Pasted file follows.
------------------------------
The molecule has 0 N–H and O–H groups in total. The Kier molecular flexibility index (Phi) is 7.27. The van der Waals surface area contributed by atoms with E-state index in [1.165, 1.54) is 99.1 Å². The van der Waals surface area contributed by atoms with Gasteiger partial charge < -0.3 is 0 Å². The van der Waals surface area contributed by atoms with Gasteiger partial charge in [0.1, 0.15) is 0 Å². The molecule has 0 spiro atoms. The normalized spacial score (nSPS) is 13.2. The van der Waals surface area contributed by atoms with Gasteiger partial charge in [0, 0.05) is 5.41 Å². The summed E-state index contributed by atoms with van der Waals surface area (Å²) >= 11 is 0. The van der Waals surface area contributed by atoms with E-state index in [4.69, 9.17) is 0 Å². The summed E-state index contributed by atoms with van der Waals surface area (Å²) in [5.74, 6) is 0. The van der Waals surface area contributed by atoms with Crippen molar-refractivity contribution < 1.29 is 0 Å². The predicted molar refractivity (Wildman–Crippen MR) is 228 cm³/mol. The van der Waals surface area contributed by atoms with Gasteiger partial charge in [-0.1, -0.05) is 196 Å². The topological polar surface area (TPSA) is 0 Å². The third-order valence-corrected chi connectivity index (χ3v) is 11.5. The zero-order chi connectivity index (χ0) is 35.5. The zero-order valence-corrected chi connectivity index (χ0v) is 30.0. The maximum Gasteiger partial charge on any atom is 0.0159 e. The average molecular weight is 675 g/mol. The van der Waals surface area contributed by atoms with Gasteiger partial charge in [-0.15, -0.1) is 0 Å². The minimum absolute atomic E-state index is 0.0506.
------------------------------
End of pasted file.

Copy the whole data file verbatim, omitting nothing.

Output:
The molecule has 0 N–H and O–H groups in total. The Kier molecular flexibility index (Phi) is 7.27. The van der Waals surface area contributed by atoms with E-state index in [1.165, 1.54) is 99.1 Å². The van der Waals surface area contributed by atoms with Gasteiger partial charge < -0.3 is 0 Å². The van der Waals surface area contributed by atoms with Gasteiger partial charge in [0.1, 0.15) is 0 Å². The molecule has 0 spiro atoms. The normalized spacial score (nSPS) is 13.2. The van der Waals surface area contributed by atoms with Gasteiger partial charge in [0, 0.05) is 5.41 Å². The summed E-state index contributed by atoms with van der Waals surface area (Å²) >= 11 is 0. The van der Waals surface area contributed by atoms with E-state index in [4.69, 9.17) is 0 Å². The summed E-state index contributed by atoms with van der Waals surface area (Å²) in [5.74, 6) is 0. The van der Waals surface area contributed by atoms with Crippen molar-refractivity contribution < 1.29 is 0 Å². The predicted molar refractivity (Wildman–Crippen MR) is 228 cm³/mol. The van der Waals surface area contributed by atoms with Gasteiger partial charge in [-0.1, -0.05) is 196 Å². The topological polar surface area (TPSA) is 0 Å². The third-order valence-corrected chi connectivity index (χ3v) is 11.5. The zero-order chi connectivity index (χ0) is 35.5. The zero-order valence-corrected chi connectivity index (χ0v) is 30.0. The maximum Gasteiger partial charge on any atom is 0.0159 e. The average molecular weight is 675 g/mol. The van der Waals surface area contributed by atoms with Gasteiger partial charge in [-0.15, -0.1) is 0 Å². The minimum absolute atomic E-state index is 0.0506.